personal finance

Ranks of ‘dog’ funds swell by 33 per cent

More than £49.6bn in assets managed by 119 UK funds have consistently underperformed, highlighting the difficulty faced by value-style fund managers during the volatile coronavirus pandemic as growth stocks continue to trade at record multiples.

The twice-yearly “Spot the Dog” list, compiled by wealth manager Tilney Bestinvest, which names and shames the worst performing investment funds, reported a 33 per cent increase in the number of “dog” funds since last year, up from 91 funds in February 2020 with £43.9bn under management.

Funds become “dogs” when they have underperformed Tilney’s benchmark indices by at least 5 per cent over the past three years. The “dog” funds represent 13 per cent of 915 funds Tilney has tracked.

“It was a phenomenal year for growth stocks, but value stocks got cheaper than ever before, said Jason Hollands managing director of Tilney Bestinvest. “While in some cases underperformance is caused by poor decision making or managers who are just pedestrian, the reason we’ve seen the numbers shoot up so much is the extreme style disparity in markets.”

“For any fund with an income bias, it’s been horrendous. They’ve really been at the coalface, being punished,” he added.

Among the 119 consistently underperforming funds, 15 hold more than £1bn in investor assets. The largest underperforming funds were the Invesco UK Equity High Income Fund with £3.21bn, which underperformed by 21 per cent, the JPMorgan US Equity Income Fund with £3.18bn (27 per cent), SPW MM International Equity with £3.17bn (11 per cent) and the St James Place Global Equity fund, which holds £2.58bn (13 per cent underperformance).

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Asset manager Invesco topped the latest list of underperforming managers for the sixth year in a row, with more that £9.2bn in assets underperforming across 11 vehicles. However, Invesco’s performance has notably improved since last February’s “dog” report, when it was responsible for £13bn in underperforming assets, or one-third of total underperforming fund assets on Tilney’s list.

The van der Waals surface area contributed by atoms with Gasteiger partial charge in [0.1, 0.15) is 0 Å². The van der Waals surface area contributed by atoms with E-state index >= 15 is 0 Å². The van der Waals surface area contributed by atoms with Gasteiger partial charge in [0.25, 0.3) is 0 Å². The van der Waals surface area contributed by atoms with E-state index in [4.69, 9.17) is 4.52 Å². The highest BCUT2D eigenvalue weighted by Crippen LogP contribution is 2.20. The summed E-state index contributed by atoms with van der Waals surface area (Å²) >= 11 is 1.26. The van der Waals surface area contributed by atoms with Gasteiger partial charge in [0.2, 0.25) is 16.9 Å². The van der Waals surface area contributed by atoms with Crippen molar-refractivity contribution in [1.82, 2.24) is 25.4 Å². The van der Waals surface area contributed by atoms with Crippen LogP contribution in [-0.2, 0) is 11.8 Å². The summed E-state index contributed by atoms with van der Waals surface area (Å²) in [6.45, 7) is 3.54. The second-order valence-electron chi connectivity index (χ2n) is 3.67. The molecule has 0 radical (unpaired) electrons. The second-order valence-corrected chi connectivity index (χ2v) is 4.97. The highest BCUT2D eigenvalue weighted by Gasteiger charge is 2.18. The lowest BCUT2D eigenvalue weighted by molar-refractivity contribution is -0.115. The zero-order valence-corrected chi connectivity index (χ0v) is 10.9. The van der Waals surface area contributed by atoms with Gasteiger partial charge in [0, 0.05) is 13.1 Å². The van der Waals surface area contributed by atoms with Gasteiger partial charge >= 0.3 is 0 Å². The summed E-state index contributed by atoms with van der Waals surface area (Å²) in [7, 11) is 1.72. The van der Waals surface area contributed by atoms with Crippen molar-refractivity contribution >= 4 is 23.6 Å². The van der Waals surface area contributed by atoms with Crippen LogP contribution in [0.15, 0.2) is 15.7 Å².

Jupiter was the second-worst performer, according to Tilney, after its acquisition of Merian Global Investors which held two large underperforming funds in 2020, followed by St James Place, and Schroders.

More than one-third of underperforming assets were invested in global equity income, underscoring what income managers have described as the most challenging year for investing in their professional lives.

Equity income funds have struggled due to their heavy emphasis on value-style investing, said Ryan Hughes, head of active portfolios at AJ Bell. “That style has been horribly out of favour for the past three years. Oils, banks and industrials have not been great places to find dividends.”

Because of the emphasis on dividends, value funds have not invested in high-growth stocks such as tech, which typically pay out little or nothing, but have been boosted by the pandemic. “These funds have had massive headwinds to face for the past three years. Covid has turned that into a full-on hurricane,” Hughes said.

The worst performers were the M&G North American Value Fund, falling 42 per cent below Tilney’s benchmark, GAM North American Growth, falling 40 per cent, Legg Mason IF ClearBridge Global Equity Income fund, falling 39 per cent, and the Fidelity American Special Situations fund, falling 38 per cent.

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Hollands cautions that underperformance does not always mean losses, and investors should not take returns for granted. “Recognising that you might have your money invested in a dog fund is not as straightforward as you might think.”

Though 32 funds in the report lost money for investors, most did not. Investors might be paying fees to a manager who is generating return, but not outperforming the wider market, Hollands said. He added: “Stock markets in general have delivered very strong returns over the past decade and so nearly all ships have been lifted by the rising tide, even those with leaks in their hulls.”

Invesco said in response to the report that it “acknowledge[d] the disappointing performance over the past three years” for some of its funds, and of its European equities investments that “the industries that have suffered the most . . . are the sectors we would expect to lead the recovery”.

Of its UK Equity High Income fund it said: “Improvements have now been implemented to improve the clarity and effectiveness of the investment process, with the overall objective of delivering a better outcome for clients.”

St James Place said in response to the report: “Judging performance over three years can promote short-termism, fails to take into account the consistency of a fund manager and does not allow for returns to be assessed over several economic cycles, which will truly test the skill of any manager.”

Jupiter did not reply to a request for comment.


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